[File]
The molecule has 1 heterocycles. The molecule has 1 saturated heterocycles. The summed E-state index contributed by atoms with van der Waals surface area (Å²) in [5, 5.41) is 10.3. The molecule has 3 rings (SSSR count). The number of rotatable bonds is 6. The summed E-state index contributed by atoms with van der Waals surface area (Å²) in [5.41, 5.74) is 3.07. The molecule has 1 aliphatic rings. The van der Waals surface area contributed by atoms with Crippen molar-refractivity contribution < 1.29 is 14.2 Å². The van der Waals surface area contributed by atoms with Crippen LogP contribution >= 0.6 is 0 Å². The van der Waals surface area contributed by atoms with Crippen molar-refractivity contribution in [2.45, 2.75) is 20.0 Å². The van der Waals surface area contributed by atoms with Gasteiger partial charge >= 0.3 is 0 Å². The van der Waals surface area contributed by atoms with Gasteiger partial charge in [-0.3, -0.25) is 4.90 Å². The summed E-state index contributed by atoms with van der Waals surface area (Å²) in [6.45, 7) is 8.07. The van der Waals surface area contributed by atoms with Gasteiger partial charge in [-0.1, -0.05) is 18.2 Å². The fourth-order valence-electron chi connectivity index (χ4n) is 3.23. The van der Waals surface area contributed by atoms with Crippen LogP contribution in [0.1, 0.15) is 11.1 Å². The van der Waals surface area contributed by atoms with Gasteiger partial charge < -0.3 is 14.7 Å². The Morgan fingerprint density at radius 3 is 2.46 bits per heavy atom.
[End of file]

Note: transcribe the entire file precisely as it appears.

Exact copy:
The molecule has 1 heterocycles. The molecule has 1 saturated heterocycles. The summed E-state index contributed by atoms with van der Waals surface area (Å²) in [5, 5.41) is 10.3. The molecule has 3 rings (SSSR count). The number of rotatable bonds is 6. The summed E-state index contributed by atoms with van der Waals surface area (Å²) in [5.41, 5.74) is 3.07. The molecule has 1 aliphatic rings. The van der Waals surface area contributed by atoms with Crippen molar-refractivity contribution < 1.29 is 14.2 Å². The van der Waals surface area contributed by atoms with Crippen LogP contribution >= 0.6 is 0 Å². The van der Waals surface area contributed by atoms with Crippen molar-refractivity contribution in [2.45, 2.75) is 20.0 Å². The van der Waals surface area contributed by atoms with Gasteiger partial charge >= 0.3 is 0 Å². The van der Waals surface area contributed by atoms with Gasteiger partial charge in [-0.3, -0.25) is 4.90 Å². The summed E-state index contributed by atoms with van der Waals surface area (Å²) in [6.45, 7) is 8.07. The van der Waals surface area contributed by atoms with Gasteiger partial charge in [-0.1, -0.05) is 18.2 Å². The fourth-order valence-electron chi connectivity index (χ4n) is 3.23. The van der Waals surface area contributed by atoms with Crippen LogP contribution in [0.1, 0.15) is 11.1 Å². The van der Waals surface area contributed by atoms with Gasteiger partial charge < -0.3 is 14.7 Å². The Morgan fingerprint density at radius 3 is 2.46 bits per heavy atom.